One of the most popular plants in the Midwest is, without a doubt, the beloved Boxwood. Homeowners are generally big fans of Boxwoods—and for good reason. They’re an incredibly hardy and compact plant that can perform well in a large variety of landscapes.
While Boxwoods are so appreciated for being easy, that’s not to say that they’re 100-percent foolproof. Like other plants, things can go wrong. If your boxwood is turning brown in its center or your boxwood leaves are turning yellow—or it’s experiencing some other problem—then you might be trying to figure out what to do. After all, you’re not a plant expert, nor should you have to be, and you’re really not sure what to do next.
The photos below represent 4 of the most common issues that Boxwoods in our area are incurring.
Box Tree Moth
Below are more, in depth, information on these Boxwood afflictions.
This pest is the most serious pest of this evergreen plant. It occurs everywhere in the USA from the East to the West coast. All varieties of boxwood are susceptible but the slower-growing English varieties are less susceptible than the American cultivars. The leafminer feeds between the upper and lower sides of the leaf.
Symptoms and Diagnosis
The larvae feeding between the upper and lower parts of the leaf causes blisters on the underside of the leaf. The leaves infested by this pest become yellow and smaller than a normal leaf. When the plant is severely infested, it appears completely unhealthy.
Boxwood leafminers over-winter as partially-grown larvae in the leaf blisters. When the days warm in spring, the larvae become active and grow rapidly feeding between the upper and lower leaves for the balance of the summer. In May the adults force the pupal skin out of the mine, where it hangs for a few days after the fly, a gall midge, emerges. The adult leafminer is a yellow to orange-red fly that looks like a mosquito. Adult flies swarm around boxwoods about the time that the Weigelas bloom. When the boxwood’s new growth appears in spring, the females mate, then insert their eggs into the underside of the leaves. The adult fly dies soon after. The eggs hatch in about 14-21 days into the larval stage ( a maggot) that grows and feeds for the rest of the summer. The leaves develop the characteristic blisters as the larvae feed. The larvae then develop into orange pupae which darken before the adults emerge. One generation of the pest occurs each year.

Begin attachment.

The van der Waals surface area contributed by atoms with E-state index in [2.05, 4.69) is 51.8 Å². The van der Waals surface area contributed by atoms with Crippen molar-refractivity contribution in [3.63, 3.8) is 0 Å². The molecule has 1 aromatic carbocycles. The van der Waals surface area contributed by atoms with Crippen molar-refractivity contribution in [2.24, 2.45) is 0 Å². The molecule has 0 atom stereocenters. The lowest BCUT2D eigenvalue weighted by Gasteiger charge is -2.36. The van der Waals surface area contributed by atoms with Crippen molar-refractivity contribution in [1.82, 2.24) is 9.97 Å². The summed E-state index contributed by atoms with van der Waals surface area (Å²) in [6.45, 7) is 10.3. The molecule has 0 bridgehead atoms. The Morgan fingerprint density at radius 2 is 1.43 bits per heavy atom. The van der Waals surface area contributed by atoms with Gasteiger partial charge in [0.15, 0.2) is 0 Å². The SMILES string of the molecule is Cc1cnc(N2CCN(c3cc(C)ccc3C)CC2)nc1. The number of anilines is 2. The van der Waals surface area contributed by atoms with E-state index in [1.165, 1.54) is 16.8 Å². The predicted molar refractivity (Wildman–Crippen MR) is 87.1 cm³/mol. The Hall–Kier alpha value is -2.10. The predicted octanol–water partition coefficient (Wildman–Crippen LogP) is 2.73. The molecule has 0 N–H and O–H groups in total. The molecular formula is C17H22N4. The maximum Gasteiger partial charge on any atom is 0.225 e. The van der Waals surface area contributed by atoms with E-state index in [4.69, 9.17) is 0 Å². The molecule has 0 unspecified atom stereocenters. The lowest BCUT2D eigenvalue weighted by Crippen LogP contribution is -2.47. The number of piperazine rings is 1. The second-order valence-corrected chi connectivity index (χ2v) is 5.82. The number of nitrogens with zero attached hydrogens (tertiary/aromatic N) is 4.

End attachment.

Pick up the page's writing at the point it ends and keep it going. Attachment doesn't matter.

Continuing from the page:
Click here to read a more in depth article on Leafminer from The Ohio State University.
Box Tree Moth
The Box Tree Moth (BTM) is an exotic insect pest native to North China and Korea which poses a threat to boxwood plantings. Box Tree Moth’s presence in Europe was initially detected in 2006, spreading throughout the continent over the subsequent 15 years primarily from nursery stock shipments. BTM first appeared in New York State in 2021, likely carried on a storm from a recent infestation just across the border in Ontario, Canada. Currently a federal quarantine prevents export of boxwood nursery stock from counties with known infestations.
Boxwoods (Buxus species) are the preferred food source for BTM. There are no native Buxus species in North America, and the lack of host plants in wild habitats limits the spread of the moth. Boxwood is a traditional plant used for topiary and hedges and is the highest-selling evergreen shrub. BTM damage threatens heritage sites, landscaping, and a boxwood nursery trade of over $140 million annually.
Click here to read a more in depth article on Box Tree Moth from The Ohio State University.
Boxwood dieback symptoms include random dieback of twigs with light tan colored foliage. Affected leaves do not defoliate and tend to stay attached to the branches. Root and crowns of affected plants look normal. These symptoms on boxwoods have been long observed in landscape plantings, but were always attributed to phytophthora root rot or volutella blight. The infection also causes bright black discoloration of stem immediately under bark. This bright black discoloration extends all along the infected twigs and differs from discoloration of the crown region caused by phytophthora root rot.
Click here to read a more in depth article on Boxwood Dieback from The Ohio State University.
Generally, boxwood will be less likely to suffer winter damage if it is hardy for the planting zone; appropriate for the environmental conditions, and properly planted and watered. In short, follow the golden rule of gardening: right plant, right place! The following tips will help you find the right place for boxwood in your garden and start you on the best course for protecting boxwoods from winter damage.
Click here to read a more in depth article on Winter Burn from Monrovia.